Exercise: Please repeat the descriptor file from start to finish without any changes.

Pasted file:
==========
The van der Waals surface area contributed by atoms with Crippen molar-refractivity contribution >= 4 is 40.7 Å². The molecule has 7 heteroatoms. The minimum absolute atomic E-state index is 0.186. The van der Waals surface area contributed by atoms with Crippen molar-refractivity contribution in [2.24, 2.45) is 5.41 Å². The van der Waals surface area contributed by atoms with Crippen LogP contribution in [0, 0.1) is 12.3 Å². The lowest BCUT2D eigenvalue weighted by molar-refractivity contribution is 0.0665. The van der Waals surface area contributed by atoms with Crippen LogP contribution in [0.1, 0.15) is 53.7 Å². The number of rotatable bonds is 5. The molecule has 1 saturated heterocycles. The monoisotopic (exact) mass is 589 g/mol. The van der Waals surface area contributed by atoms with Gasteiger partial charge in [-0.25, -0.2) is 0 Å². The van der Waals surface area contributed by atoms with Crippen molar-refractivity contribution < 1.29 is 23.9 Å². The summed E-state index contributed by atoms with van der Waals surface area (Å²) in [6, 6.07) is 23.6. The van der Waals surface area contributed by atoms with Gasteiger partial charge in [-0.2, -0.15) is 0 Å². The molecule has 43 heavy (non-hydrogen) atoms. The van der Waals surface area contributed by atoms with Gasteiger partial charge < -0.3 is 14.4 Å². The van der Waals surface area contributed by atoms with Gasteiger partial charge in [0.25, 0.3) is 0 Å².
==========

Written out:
The van der Waals surface area contributed by atoms with Crippen molar-refractivity contribution >= 4 is 40.7 Å². The molecule has 7 heteroatoms. The minimum absolute atomic E-state index is 0.186. The van der Waals surface area contributed by atoms with Crippen molar-refractivity contribution in [2.24, 2.45) is 5.41 Å². The van der Waals surface area contributed by atoms with Crippen LogP contribution in [0, 0.1) is 12.3 Å². The lowest BCUT2D eigenvalue weighted by molar-refractivity contribution is 0.0665. The van der Waals surface area contributed by atoms with Crippen LogP contribution in [0.1, 0.15) is 53.7 Å². The number of rotatable bonds is 5. The molecule has 1 saturated heterocycles. The monoisotopic (exact) mass is 589 g/mol. The van der Waals surface area contributed by atoms with Gasteiger partial charge in [-0.25, -0.2) is 0 Å². The van der Waals surface area contributed by atoms with Crippen molar-refractivity contribution < 1.29 is 23.9 Å². The summed E-state index contributed by atoms with van der Waals surface area (Å²) in [6, 6.07) is 23.6. The van der Waals surface area contributed by atoms with Gasteiger partial charge in [-0.2, -0.15) is 0 Å². The molecule has 43 heavy (non-hydrogen) atoms. The van der Waals surface area contributed by atoms with Gasteiger partial charge < -0.3 is 14.4 Å². The van der Waals surface area contributed by atoms with Gasteiger partial charge in [0.25, 0.3) is 0 Å².